The Democratic race is not about who has the most delegates.
Or better put, it’s not about who has the most delegates in February or March or even June.
It would nice if it was, because then it would be clean and easy and set.
But this race isn’t clean and easy and set, and that reality, more than anything any pundit says, tells you that this race is not about delegate counting.
One or the other candidate at various times has wanted it to be, but that doesn’t make it so.
(Some folks are blowing a gasket right now, because they think I’m saying what I’m saying because I support Clinton, the campaign without the most delegates. So to those folks I ask only that you read on and worry about eviscerating my stance after you’ve heard what I — and to be fair, many voters — have to say.)
The problem with only counting delegates is that it ignores several very basic truths:
1. Many delegates, even pledged delegates, are NOT required to vote for the individual they supported on primary day;
2. Many delegates selected through a primary or caucus do NOT then go to the convention as delegates. They go state conventions where they all get together and hold their delegate selection out of the spotlight;
3. Neither Obama nor Clinton can win with pledged delegates. There simply aren’t enough left to push either candidate over the top.
4. Superdelegates can say whatever they want right now, but the reality is that they can change their minds tomorrow. And then again the next day. And the next day. They are not now and will never be committed to a single individual until after they have actually cast their ballot (and even then, they will likely lie about who they voted for if their choice didn’t win).
There has been a great deal written about this oddball algebraic approach to picking a nominee.
Two of the best pieces are at CQPolitics.com and PoliticalWire.com.
But the biggest reason to stop counting delegates at this stage is that delegates are not done being apportioned.
There are still races to be run and voters to vote and politicians to politic. To end that now would undermine the entire point of democracy.
Of course, if one candidate withdrew, it would simplify things enormously. But there were calls for Clinton to withdraw before Tuesday and look how that turned out. Democracy ran its course and the voters felt differently than party insiders.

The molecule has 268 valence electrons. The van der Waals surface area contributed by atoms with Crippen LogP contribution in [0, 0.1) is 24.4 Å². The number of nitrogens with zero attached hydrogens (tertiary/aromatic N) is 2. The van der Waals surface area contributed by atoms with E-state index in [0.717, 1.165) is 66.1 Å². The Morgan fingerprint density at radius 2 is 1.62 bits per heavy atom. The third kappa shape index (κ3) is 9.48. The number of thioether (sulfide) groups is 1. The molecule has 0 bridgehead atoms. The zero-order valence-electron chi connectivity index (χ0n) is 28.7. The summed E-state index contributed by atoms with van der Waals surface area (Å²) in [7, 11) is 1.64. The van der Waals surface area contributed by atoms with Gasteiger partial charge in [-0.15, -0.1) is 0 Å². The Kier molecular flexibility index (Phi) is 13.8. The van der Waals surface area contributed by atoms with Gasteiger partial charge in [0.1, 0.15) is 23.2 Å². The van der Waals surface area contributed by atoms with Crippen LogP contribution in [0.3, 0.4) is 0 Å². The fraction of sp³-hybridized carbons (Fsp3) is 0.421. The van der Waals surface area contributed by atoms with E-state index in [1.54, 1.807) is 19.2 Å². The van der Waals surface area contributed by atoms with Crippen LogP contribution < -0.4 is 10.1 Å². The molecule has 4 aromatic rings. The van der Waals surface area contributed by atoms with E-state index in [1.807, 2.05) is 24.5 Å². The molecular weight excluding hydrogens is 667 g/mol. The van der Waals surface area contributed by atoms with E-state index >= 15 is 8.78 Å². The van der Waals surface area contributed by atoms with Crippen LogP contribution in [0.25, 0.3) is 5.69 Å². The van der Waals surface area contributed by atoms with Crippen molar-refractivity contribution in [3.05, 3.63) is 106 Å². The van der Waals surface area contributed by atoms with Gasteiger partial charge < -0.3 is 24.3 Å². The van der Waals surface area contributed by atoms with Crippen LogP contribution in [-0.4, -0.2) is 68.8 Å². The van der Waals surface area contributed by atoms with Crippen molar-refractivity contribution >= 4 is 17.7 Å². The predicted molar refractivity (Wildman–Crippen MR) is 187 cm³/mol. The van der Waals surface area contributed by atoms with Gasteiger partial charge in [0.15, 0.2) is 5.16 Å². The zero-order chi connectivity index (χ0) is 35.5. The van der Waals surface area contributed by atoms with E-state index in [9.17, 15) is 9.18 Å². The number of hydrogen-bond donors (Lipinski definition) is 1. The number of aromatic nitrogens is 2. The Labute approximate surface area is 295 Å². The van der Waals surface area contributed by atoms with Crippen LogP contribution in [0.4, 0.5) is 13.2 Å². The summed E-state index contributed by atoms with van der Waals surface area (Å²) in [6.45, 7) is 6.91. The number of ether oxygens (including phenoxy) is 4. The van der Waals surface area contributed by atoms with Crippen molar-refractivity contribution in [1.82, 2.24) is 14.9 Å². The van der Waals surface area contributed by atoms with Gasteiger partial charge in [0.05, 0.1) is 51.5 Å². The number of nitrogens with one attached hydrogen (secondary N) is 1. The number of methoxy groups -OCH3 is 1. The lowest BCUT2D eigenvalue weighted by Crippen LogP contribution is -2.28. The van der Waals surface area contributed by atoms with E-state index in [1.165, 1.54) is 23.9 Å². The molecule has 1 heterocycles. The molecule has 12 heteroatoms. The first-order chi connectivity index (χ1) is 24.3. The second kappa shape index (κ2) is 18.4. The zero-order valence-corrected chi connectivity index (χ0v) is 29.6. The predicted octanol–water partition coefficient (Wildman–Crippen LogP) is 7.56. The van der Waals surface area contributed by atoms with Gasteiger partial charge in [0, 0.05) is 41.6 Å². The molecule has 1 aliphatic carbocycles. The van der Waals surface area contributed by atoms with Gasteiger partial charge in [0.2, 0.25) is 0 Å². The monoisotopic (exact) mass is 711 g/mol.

Which gets us back to delegate counting and whether it really matters. The truth is that there is only about 100 delegates separating the two contestants. Obama supporters point to the pledged delegate lead, but that’s a self-fulfilling fallacy for the simple reason already mentioned that neither candidate can win this race on pledged delegates.
It’s impossible. So, superdelegates have to be counted and with them in the mix, the lead is not nearly enough to force anyone out.
And the validation for this point of view is simple — voters agree.
Voters in North Carolina, Pennsylvania, Mississippi, Indiana and others want this race to continue.
Nobody can deny that voters are the ultimate trump card and when they share their views, any political party has to listen.
Because if those voters that haven’t had a chance to play a role in the most exciting nomination process in 50 years begin to feel disenfranchised, then they won’t show up come general election time, or worse, they’ll act on their “independent” tendencies and go for McCain. At the very least, they’ll be more open to his entreaties.
So, why the rush to end the fight?
One reason that folks always point to when asking for a quick end is the prospect of a brokered convention.
In that scenario, the two candidates go to the convention, there’s some horse trading and someone wins. It’s unpleasant and divisive.
But really, is it any different that what would happen if superdelegates decide this race now?
A brokered convention is nothing compared to the fallout that would result from superdelegates short-circuiting a democratic process.
Forcing the only viable minority or woman presidential candidate ever from the race is infinitely more unpleasant than a brokered convention.
All of which gets back to the basic truth that letting democracy run its course is not a bad idea.
Of course, democrats still, as a party, have to deal with the fact that there is a system in place that at the end of the day short-circuits the democratic process.
But simply pulling the plug early just compounds the problem by further reducing the importance of democracy to the process.
If it was my candidate with the delegate lead, I might very well be on the other side of this debate.
But if that were the case, then there would also be somebody else writing what I’m writing right now.
And that person would be right.
Because at the end of the day, democracy isn’t about saving the party or preserving a candidate’s stature or ensuring that fundraising dollars are focused on a single individual.
Democracy is about voters voting.
And at the end of the day, you are never right when you are the one trying to stop the vote.
Michael Hale is a former journalist and political hack who is more convinced than ever that voters should be left to their own devices. Read his blog at www.north60hale.blogspot.com